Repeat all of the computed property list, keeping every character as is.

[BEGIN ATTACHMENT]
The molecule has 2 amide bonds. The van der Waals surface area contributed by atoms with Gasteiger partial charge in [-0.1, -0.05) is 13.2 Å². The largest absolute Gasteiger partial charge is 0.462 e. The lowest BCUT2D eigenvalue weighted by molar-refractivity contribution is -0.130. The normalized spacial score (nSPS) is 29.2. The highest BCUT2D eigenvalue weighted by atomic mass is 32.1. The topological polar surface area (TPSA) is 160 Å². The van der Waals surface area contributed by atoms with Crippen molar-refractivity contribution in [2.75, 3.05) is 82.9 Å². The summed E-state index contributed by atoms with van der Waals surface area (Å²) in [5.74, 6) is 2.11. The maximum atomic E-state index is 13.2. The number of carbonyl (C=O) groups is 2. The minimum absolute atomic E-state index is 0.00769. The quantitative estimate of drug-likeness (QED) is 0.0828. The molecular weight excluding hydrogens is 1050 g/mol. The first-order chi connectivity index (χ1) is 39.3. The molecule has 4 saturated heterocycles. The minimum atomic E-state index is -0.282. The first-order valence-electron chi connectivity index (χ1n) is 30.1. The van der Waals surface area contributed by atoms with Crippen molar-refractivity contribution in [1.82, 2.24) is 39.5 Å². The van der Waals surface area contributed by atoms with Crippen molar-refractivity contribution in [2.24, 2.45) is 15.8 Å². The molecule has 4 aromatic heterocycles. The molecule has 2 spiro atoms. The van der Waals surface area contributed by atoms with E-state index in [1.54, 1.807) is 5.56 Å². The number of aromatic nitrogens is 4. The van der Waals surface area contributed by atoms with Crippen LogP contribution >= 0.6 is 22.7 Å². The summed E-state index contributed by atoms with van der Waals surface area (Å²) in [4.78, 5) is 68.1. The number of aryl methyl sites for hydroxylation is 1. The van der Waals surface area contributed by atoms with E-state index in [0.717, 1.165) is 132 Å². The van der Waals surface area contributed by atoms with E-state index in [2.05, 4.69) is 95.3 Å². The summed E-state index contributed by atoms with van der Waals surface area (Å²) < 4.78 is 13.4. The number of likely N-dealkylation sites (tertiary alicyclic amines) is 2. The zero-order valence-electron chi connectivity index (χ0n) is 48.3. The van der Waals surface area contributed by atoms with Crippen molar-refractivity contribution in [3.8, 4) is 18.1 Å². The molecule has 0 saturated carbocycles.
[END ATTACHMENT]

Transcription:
The molecule has 2 amide bonds. The van der Waals surface area contributed by atoms with Gasteiger partial charge in [-0.1, -0.05) is 13.2 Å². The largest absolute Gasteiger partial charge is 0.462 e. The lowest BCUT2D eigenvalue weighted by molar-refractivity contribution is -0.130. The normalized spacial score (nSPS) is 29.2. The highest BCUT2D eigenvalue weighted by atomic mass is 32.1. The topological polar surface area (TPSA) is 160 Å². The van der Waals surface area contributed by atoms with Crippen molar-refractivity contribution in [2.75, 3.05) is 82.9 Å². The summed E-state index contributed by atoms with van der Waals surface area (Å²) in [5.74, 6) is 2.11. The maximum atomic E-state index is 13.2. The number of carbonyl (C=O) groups is 2. The minimum absolute atomic E-state index is 0.00769. The quantitative estimate of drug-likeness (QED) is 0.0828. The molecular weight excluding hydrogens is 1050 g/mol. The first-order chi connectivity index (χ1) is 39.3. The molecule has 4 saturated heterocycles. The minimum atomic E-state index is -0.282. The first-order valence-electron chi connectivity index (χ1n) is 30.1. The van der Waals surface area contributed by atoms with Crippen molar-refractivity contribution in [1.82, 2.24) is 39.5 Å². The van der Waals surface area contributed by atoms with Crippen molar-refractivity contribution in [2.24, 2.45) is 15.8 Å². The molecule has 4 aromatic heterocycles. The molecule has 2 spiro atoms. The van der Waals surface area contributed by atoms with E-state index in [1.54, 1.807) is 5.56 Å². The number of aromatic nitrogens is 4. The van der Waals surface area contributed by atoms with Crippen LogP contribution >= 0.6 is 22.7 Å². The summed E-state index contributed by atoms with van der Waals surface area (Å²) in [4.78, 5) is 68.1. The number of aryl methyl sites for hydroxylation is 1. The van der Waals surface area contributed by atoms with E-state index in [0.717, 1.165) is 132 Å². The van der Waals surface area contributed by atoms with E-state index in [2.05, 4.69) is 95.3 Å². The summed E-state index contributed by atoms with van der Waals surface area (Å²) < 4.78 is 13.4. The number of likely N-dealkylation sites (tertiary alicyclic amines) is 2. The zero-order valence-electron chi connectivity index (χ0n) is 48.3. The van der Waals surface area contributed by atoms with Crippen molar-refractivity contribution in [3.8, 4) is 18.1 Å². The molecule has 0 saturated carbocycles.